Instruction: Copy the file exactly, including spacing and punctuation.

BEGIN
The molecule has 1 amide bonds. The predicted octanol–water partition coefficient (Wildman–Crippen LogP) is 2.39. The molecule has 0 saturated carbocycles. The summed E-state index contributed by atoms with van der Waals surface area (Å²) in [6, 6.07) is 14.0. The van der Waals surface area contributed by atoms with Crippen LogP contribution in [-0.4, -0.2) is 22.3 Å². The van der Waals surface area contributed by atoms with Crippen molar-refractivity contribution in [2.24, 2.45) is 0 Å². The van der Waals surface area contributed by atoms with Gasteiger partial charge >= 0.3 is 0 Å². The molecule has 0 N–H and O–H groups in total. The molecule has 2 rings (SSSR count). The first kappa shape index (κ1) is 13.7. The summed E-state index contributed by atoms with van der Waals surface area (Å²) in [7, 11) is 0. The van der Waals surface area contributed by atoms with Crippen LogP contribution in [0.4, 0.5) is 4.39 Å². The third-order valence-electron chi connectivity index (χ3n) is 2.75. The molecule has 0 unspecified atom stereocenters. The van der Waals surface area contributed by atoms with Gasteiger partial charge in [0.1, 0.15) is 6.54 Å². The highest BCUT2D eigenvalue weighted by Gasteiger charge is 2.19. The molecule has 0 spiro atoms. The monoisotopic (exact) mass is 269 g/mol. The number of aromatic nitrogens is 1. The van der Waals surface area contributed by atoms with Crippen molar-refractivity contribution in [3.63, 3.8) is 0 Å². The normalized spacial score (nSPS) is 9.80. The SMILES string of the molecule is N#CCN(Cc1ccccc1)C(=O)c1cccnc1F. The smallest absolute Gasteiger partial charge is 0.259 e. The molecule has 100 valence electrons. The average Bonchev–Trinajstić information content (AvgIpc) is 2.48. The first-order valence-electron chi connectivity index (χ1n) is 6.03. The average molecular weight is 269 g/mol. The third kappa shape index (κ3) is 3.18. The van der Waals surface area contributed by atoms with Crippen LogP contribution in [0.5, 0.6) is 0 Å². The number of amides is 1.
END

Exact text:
The molecule has 1 amide bonds. The predicted octanol–water partition coefficient (Wildman–Crippen LogP) is 2.39. The molecule has 0 saturated carbocycles. The summed E-state index contributed by atoms with van der Waals surface area (Å²) in [6, 6.07) is 14.0. The van der Waals surface area contributed by atoms with Crippen LogP contribution in [-0.4, -0.2) is 22.3 Å². The van der Waals surface area contributed by atoms with Crippen molar-refractivity contribution in [2.24, 2.45) is 0 Å². The van der Waals surface area contributed by atoms with Gasteiger partial charge >= 0.3 is 0 Å². The molecule has 0 N–H and O–H groups in total. The molecule has 2 rings (SSSR count). The first kappa shape index (κ1) is 13.7. The summed E-state index contributed by atoms with van der Waals surface area (Å²) in [7, 11) is 0. The van der Waals surface area contributed by atoms with Crippen LogP contribution in [0.4, 0.5) is 4.39 Å². The third-order valence-electron chi connectivity index (χ3n) is 2.75. The molecule has 0 unspecified atom stereocenters. The van der Waals surface area contributed by atoms with Gasteiger partial charge in [0.1, 0.15) is 6.54 Å². The highest BCUT2D eigenvalue weighted by Gasteiger charge is 2.19. The molecule has 0 spiro atoms. The monoisotopic (exact) mass is 269 g/mol. The number of aromatic nitrogens is 1. The van der Waals surface area contributed by atoms with Crippen molar-refractivity contribution in [3.63, 3.8) is 0 Å². The normalized spacial score (nSPS) is 9.80. The SMILES string of the molecule is N#CCN(Cc1ccccc1)C(=O)c1cccnc1F. The smallest absolute Gasteiger partial charge is 0.259 e. The molecule has 100 valence electrons. The average Bonchev–Trinajstić information content (AvgIpc) is 2.48. The first-order valence-electron chi connectivity index (χ1n) is 6.03. The average molecular weight is 269 g/mol. The third kappa shape index (κ3) is 3.18. The van der Waals surface area contributed by atoms with Crippen LogP contribution in [0.5, 0.6) is 0 Å². The number of amides is 1.